The overall statistics for total COVID infections to date are likely to be a gross underestimate  for many reasons. https://www.bbc.co.uk/news/uk-scotland-59899547

People are not reporting LFT results for example and other infected individuals are keeping quiet, but I guess that is to be expected. I find the issue of face coverings to be interesting. We go into our local supermarkets and indoor shopping malls and despite their use being obligatory (with limited medical exceptions), many folk just don't bother.  The same applies to public transport.  The same happens at Fir Park. When in your seating area they're not obligatory and thats fair enough. But in enclosed indoor spaces???? Many just aren't bothering. 

The bottom line is that we're just going to have to live with this horrible virus. I don't envy the politicians as they have the hard decisions to make but please just be open with us. Its a fine balance between economy and health. As for advisers - please advise and stop short of speaking for the political decision makers. 

Irrespective of the statistics, the 500 figure needs to be amended or tweaked but that is only one of many wider inconsistencies.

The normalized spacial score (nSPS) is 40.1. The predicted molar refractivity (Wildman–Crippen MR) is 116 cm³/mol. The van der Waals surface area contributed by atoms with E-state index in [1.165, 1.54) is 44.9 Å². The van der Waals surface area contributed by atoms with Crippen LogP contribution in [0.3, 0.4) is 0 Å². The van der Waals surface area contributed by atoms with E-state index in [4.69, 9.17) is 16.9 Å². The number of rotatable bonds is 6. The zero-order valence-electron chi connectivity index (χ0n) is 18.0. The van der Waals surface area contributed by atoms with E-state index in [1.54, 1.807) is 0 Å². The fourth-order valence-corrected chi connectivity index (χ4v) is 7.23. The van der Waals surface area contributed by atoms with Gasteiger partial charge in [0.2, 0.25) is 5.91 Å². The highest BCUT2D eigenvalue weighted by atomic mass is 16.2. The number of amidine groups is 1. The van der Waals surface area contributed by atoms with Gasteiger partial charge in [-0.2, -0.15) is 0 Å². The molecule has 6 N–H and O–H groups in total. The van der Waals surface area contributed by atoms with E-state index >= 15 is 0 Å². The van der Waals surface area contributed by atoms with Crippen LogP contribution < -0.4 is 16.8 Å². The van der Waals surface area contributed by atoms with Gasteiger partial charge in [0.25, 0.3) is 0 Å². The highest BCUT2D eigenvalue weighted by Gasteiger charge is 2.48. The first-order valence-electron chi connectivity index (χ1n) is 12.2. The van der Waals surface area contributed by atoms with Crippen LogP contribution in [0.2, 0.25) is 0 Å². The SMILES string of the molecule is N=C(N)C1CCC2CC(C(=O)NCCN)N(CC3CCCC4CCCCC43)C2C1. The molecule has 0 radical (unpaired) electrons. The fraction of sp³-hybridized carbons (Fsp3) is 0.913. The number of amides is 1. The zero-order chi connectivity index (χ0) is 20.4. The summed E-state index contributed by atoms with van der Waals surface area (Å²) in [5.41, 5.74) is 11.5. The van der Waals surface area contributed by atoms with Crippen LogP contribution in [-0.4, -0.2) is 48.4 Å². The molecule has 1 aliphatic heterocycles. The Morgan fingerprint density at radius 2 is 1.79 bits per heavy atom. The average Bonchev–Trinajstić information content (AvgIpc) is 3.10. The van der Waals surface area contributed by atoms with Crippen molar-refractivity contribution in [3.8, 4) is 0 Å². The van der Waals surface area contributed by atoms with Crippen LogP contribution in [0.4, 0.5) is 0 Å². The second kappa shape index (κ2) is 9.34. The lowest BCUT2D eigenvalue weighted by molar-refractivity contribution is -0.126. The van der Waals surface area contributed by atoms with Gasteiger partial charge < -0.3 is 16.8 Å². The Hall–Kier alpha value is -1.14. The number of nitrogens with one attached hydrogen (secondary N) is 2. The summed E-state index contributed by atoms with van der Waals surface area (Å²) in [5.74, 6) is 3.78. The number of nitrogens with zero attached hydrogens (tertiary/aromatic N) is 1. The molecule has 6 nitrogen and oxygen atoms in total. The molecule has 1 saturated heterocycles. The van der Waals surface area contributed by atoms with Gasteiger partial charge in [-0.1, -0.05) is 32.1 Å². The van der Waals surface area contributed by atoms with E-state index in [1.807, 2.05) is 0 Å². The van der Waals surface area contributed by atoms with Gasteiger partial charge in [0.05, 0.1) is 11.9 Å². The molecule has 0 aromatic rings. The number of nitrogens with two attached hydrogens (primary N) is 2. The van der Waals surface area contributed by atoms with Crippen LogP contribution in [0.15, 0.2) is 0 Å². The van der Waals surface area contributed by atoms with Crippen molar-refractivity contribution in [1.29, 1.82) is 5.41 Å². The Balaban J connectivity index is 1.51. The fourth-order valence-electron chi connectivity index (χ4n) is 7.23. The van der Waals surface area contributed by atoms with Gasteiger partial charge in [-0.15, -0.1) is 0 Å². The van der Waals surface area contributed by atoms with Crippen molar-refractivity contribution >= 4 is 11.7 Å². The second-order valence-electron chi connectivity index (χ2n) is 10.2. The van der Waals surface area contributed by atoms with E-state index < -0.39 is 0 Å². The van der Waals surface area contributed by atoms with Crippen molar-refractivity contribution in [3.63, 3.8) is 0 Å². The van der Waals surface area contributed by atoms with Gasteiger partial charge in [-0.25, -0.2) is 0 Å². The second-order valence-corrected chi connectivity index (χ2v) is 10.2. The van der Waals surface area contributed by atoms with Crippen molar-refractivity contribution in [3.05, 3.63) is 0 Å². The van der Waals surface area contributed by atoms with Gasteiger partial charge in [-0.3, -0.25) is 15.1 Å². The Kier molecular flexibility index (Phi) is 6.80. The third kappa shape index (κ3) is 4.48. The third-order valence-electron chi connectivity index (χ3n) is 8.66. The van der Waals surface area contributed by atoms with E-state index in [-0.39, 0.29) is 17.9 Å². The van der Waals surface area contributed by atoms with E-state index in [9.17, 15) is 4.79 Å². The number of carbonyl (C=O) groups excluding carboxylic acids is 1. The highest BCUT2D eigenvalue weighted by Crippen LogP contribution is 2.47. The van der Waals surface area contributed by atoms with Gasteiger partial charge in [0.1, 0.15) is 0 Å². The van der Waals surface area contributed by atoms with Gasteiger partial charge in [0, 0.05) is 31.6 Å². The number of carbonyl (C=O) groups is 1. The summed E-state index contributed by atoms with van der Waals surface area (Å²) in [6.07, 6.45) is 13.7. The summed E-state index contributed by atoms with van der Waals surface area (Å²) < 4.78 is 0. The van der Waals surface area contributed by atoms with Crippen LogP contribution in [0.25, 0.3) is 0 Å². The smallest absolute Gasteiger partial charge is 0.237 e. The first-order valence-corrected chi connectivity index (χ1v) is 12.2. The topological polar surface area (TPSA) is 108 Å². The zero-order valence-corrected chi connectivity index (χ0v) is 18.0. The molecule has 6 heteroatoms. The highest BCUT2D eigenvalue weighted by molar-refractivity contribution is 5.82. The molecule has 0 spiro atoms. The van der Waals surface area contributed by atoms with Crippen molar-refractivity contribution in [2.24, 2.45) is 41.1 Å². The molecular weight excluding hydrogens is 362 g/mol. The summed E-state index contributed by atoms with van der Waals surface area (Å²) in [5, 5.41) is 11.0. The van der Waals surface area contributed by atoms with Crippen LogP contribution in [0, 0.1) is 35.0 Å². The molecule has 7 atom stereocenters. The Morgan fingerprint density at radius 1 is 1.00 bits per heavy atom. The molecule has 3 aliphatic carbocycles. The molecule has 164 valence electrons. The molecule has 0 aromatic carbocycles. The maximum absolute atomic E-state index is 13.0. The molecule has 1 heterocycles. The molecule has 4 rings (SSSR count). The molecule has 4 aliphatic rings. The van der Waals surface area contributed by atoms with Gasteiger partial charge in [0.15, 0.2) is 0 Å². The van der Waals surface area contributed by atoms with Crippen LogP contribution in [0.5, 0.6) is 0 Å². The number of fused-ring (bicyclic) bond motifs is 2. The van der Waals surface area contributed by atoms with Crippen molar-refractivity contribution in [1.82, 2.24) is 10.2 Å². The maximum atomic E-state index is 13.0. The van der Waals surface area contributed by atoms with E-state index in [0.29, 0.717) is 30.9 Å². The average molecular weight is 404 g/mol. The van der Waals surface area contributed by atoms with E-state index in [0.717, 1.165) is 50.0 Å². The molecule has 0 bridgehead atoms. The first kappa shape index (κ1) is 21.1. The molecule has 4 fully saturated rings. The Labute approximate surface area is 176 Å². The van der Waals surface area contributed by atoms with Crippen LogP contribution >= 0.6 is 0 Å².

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11 minutes ago, Al B said:

Here's the most up to date figures available for the home nations.

FIb-ElwWUAMEz-r?format=jpg&name=medium

Think this data is more important than hospitalisation 

Covid-related staff absences at hospitals in England have risen sharply since Omicron took hold last month, latest figures show.

The number of workers off sick for Covid reasons trebled from the beginning of December.

The Royal College of Nursing said growing absences meant the situation was "simply not safe."

NHS national medical director Professor Stephen Powis said staff were under pressure but were "stepping up".

Downing Street said Boris Johnson saw no need for further restrictions despite the staff absences, as England's current measures were "balanced and proportionate".